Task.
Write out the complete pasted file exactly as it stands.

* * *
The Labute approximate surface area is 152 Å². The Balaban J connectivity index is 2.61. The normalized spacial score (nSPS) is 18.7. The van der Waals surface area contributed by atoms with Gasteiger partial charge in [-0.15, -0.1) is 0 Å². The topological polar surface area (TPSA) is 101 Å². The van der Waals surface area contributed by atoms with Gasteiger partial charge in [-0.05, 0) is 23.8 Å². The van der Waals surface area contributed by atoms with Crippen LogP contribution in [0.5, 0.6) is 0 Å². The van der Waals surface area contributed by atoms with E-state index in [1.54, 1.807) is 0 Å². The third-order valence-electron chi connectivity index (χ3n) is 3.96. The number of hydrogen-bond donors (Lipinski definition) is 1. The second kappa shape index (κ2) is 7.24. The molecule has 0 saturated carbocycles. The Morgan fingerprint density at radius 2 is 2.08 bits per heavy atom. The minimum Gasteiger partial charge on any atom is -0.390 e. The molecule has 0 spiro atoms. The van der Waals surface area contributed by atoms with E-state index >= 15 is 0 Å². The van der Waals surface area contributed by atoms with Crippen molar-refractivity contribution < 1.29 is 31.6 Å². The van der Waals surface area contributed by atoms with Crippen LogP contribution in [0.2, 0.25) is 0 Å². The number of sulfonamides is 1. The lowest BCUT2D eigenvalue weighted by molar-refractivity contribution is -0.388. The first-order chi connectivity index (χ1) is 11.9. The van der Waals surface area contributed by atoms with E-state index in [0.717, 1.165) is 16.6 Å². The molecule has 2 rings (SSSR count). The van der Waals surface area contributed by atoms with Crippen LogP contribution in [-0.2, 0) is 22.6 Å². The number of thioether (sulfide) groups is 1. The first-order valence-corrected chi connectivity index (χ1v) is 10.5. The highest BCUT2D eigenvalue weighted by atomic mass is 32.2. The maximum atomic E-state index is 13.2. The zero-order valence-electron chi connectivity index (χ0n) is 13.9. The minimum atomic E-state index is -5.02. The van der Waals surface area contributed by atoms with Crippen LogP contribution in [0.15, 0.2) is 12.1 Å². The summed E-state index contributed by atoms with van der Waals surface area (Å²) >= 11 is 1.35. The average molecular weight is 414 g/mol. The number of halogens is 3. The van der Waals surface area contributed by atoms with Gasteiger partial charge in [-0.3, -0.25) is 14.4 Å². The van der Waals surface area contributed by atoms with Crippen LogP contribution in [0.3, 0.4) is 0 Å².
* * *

The Labute approximate surface area is 152 Å². The Balaban J connectivity index is 2.61. The normalized spacial score (nSPS) is 18.7. The van der Waals surface area contributed by atoms with Gasteiger partial charge in [-0.15, -0.1) is 0 Å². The topological polar surface area (TPSA) is 101 Å². The van der Waals surface area contributed by atoms with Gasteiger partial charge in [-0.05, 0) is 23.8 Å². The van der Waals surface area contributed by atoms with Crippen LogP contribution in [0.5, 0.6) is 0 Å². The van der Waals surface area contributed by atoms with E-state index in [1.54, 1.807) is 0 Å². The third-order valence-electron chi connectivity index (χ3n) is 3.96. The number of hydrogen-bond donors (Lipinski definition) is 1. The second kappa shape index (κ2) is 7.24. The molecule has 0 saturated carbocycles. The Morgan fingerprint density at radius 2 is 2.08 bits per heavy atom. The minimum Gasteiger partial charge on any atom is -0.390 e. The molecule has 0 spiro atoms. The van der Waals surface area contributed by atoms with E-state index >= 15 is 0 Å². The van der Waals surface area contributed by atoms with Crippen molar-refractivity contribution < 1.29 is 31.6 Å². The van der Waals surface area contributed by atoms with Crippen LogP contribution in [0.2, 0.25) is 0 Å². The number of sulfonamides is 1. The lowest BCUT2D eigenvalue weighted by molar-refractivity contribution is -0.388. The first-order chi connectivity index (χ1) is 11.9. The van der Waals surface area contributed by atoms with E-state index in [0.717, 1.165) is 16.6 Å². The molecule has 2 rings (SSSR count). The van der Waals surface area contributed by atoms with Crippen LogP contribution in [-0.2, 0) is 22.6 Å². The number of thioether (sulfide) groups is 1. The first-order valence-corrected chi connectivity index (χ1v) is 10.5. The highest BCUT2D eigenvalue weighted by atomic mass is 32.2. The maximum atomic E-state index is 13.2. The zero-order valence-electron chi connectivity index (χ0n) is 13.9. The minimum atomic E-state index is -5.02. The van der Waals surface area contributed by atoms with Crippen LogP contribution in [0.15, 0.2) is 12.1 Å². The summed E-state index contributed by atoms with van der Waals surface area (Å²) >= 11 is 1.35. The average molecular weight is 414 g/mol. The number of halogens is 3. The van der Waals surface area contributed by atoms with Gasteiger partial charge in [-0.3, -0.25) is 14.4 Å². The van der Waals surface area contributed by atoms with Crippen LogP contribution in [0.3, 0.4) is 0 Å².